A native of West Virginia, Hook came to Charlotte in 1890 as a young man, just graduated from college. He began his career in the Queen City as a teacher, but quickly began designing houses and by 1892 was working full-time as a professional architect. From then on, until his death in 1938, Hook designed residences and public buildings in Charlotte and elsewhere in North Carolina, becoming one of the most prolific architects in the state. While he is best known for his work in the Colonial Revival style, his designs spanned a variety of architectural modes, from Queen Anne and Romanesque Revival to shingle, Italianate, Renaissance and Neoclassical revivals.
By the 1920s, when the Carolina Theatre was built, Hook had added Beaux-Arts classicism to his repertoire. He was also a masterful publicist and took an active role in developing the architectural profession in North Carolina, helping to found the North Carolina Architectural Association and becoming one of the first persons to be credentialed as a licensed architect in the state. Hook designed more than two dozen houses for Edward Dilworth Latta’s new suburb of Dilworth in the 1890s and early 1900s, as well as residences for some of the most prominent business owners and industrialists in the state, including William Henry Belk, the founder of Belk Department Store, and James B. Duke, the tobacco magnate and leader in the development of hydroelectric power.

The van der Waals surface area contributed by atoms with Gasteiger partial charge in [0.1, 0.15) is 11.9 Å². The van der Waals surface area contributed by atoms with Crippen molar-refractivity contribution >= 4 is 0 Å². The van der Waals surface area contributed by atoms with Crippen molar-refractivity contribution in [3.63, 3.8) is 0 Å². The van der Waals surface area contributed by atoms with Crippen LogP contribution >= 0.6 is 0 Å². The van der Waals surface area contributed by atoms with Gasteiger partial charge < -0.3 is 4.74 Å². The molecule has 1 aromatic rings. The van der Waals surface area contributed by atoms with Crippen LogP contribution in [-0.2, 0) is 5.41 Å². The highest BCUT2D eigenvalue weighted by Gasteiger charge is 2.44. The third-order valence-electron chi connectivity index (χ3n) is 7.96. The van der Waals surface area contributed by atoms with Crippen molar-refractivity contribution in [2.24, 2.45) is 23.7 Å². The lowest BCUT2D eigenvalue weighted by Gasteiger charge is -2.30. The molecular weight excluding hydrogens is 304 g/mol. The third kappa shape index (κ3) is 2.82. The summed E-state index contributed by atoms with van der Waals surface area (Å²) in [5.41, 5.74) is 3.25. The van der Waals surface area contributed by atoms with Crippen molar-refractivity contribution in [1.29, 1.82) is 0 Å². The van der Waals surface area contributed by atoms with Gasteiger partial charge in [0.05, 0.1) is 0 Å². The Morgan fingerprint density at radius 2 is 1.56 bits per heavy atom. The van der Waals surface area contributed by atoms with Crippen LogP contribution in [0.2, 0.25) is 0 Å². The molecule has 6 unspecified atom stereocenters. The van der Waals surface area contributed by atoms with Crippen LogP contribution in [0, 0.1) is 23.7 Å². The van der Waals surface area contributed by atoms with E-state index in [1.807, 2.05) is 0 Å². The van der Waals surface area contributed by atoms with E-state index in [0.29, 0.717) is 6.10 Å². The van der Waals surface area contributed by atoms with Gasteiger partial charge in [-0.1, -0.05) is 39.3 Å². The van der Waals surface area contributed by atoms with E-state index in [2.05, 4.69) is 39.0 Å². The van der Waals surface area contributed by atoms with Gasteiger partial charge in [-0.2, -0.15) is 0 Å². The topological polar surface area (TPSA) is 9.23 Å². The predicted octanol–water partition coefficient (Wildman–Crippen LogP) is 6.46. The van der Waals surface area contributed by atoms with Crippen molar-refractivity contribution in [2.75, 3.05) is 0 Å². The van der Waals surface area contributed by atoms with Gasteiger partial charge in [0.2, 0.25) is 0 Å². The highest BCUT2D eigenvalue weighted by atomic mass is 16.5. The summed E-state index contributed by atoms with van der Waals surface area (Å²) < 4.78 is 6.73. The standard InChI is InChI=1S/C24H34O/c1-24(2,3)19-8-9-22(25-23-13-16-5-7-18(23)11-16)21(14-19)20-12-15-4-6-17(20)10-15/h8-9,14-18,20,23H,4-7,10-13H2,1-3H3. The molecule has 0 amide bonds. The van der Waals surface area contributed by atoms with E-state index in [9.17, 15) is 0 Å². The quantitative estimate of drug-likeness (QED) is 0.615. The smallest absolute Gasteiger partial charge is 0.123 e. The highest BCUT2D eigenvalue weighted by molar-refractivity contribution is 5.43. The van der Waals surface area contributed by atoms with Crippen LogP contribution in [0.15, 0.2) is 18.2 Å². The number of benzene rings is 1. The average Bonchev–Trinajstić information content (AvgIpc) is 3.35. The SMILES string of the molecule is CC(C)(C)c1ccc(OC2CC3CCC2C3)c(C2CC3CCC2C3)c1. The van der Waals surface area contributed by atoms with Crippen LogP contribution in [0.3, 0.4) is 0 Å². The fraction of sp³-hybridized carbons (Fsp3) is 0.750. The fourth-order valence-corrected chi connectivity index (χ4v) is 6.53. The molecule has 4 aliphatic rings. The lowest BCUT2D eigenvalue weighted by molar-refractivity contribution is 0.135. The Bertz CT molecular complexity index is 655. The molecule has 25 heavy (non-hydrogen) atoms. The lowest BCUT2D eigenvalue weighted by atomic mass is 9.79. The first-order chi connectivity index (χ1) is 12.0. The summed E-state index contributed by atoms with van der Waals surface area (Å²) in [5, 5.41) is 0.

Hook’s relationship with the Duke family extended to his role as architect of several buildings on the campus of Trinity College in Durham (later Duke University), and he also designed buildings for several other college campuses, including Queens University in Charlotte and Davidson College in Davidson. Other civic and public buildings designed by Hook and his partners included several hospitals and Charlotte’s Masonic Temple, which was built in the Egyptian Revival style.
One of the striking features that housed the original Carolina Theatre was that it combined several architectural styles—Spanish Renaissance, Elizabethan and Art Nouveau—making it appear almost like four different buildings or stage sets, as it faced the corner of Tryon and Sixth streets. The theater’s Spanish Renaissance exterior featured a Mediterranean-inspired wrought iron ticket booth, decorative tile roof, stucco walls and clay tiles. All in all, the structure was deemed “the most attractive building in the city” at the time.
http://ncarchitects.lib.ncsu.edu/people/P000211 Accessed 10/15/2016 at 2:00 p.m.
Catherine W. Bishir, Charlotte V. Brown, Carl R. Lounsbury, and Ernest H. Wood III, Architects and Builders in North Carolina: A History of the Practice of Building (1990).
“Carolina Theatre Places Charlotte in High Class as Amusement House Center,” Charlotte Observer March 6, 1927.